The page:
BREAK: 3:45pm to 4:15pm
SESSION TWO: ACTS OF SOLIDARITY (Prevention Justice and the Administration of Crisis)
4:15pm to 6:00pm
Panelists: Darrell Cummings, Gay and Lesbian Center
Rosemary Candelario, Department of World Arts and Cultures, UCLA
Gina Lamb, REACH
Richard Hamilton, CHAMP
Robert Sember, Ultra-red
Moderator: Walt Senterfitt, CHAMP
The dominant public health approach to HIV-prevention in the United States emphasizes behavior change and individual responsibility. The terms of analysis used to support this approach consist of clearly defined risk groups (men-who-have-sex-with-men, injecting drug users, commercial sex workers) and discrete risk practices (unprotected anal and vaginal sex, needle sharing). The resulting interventions do little to connect the members of these risk groups to the political and economic contexts in which they live. Most activist and community-based groups, however, have emphasized how structural or social factors produce individual and collective vulnerability to HIV-infection. These factors include income disparities, discrimination, prejudice and lack of access to prevention information and technologies. As the epidemic grows and the limits of dominant public health models become clear, increasing numbers of public health workers are focusing on factors that define risk contexts and conditions such as poverty, gender oppression and religious fundamentalism. Advocates of this approach have called for a social justice-based approach to HIV-prevention and strengthening the lines of solidarity that connect HIV activism to a variety of other social movements, including immigrant rights, the women’s movement, environmental activism and anti-globalization movements. A core practice of these coalitions is the analysis of institutions and the roles they play in facilitating or frustrating the expansion of social justice causes. Art institutions and practices were once key venues for critique, learning and organizing. In the discussion, Acts of Solidarity, we will examine the key principles of the prevention justice movement and what may follow from engagements between it and members of the art world.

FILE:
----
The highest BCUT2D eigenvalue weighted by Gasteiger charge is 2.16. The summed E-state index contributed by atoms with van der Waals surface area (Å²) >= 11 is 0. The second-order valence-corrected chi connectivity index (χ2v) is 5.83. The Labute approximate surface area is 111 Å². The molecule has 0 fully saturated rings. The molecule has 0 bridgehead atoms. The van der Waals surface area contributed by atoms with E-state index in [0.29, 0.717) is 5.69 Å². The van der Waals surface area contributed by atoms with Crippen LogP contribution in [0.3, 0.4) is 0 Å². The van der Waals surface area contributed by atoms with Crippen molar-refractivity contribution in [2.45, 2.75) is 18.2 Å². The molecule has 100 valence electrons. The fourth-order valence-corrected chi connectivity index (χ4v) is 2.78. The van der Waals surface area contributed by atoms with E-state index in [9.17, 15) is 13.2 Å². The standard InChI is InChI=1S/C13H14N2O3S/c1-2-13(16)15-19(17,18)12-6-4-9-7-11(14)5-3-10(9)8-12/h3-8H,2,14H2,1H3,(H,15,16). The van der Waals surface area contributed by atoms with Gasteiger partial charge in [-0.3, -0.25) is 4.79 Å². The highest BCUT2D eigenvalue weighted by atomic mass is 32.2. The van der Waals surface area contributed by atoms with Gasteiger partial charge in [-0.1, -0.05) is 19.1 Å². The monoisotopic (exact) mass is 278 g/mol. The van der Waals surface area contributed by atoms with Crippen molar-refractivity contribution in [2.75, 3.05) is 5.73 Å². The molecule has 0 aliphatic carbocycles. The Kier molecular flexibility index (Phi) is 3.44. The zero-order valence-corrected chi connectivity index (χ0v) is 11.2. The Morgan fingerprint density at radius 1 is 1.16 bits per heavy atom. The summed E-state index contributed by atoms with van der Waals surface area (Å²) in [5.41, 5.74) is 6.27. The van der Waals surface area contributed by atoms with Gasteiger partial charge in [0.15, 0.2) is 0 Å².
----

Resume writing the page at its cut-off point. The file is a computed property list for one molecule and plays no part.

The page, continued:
Download the On the Risk of Others press release.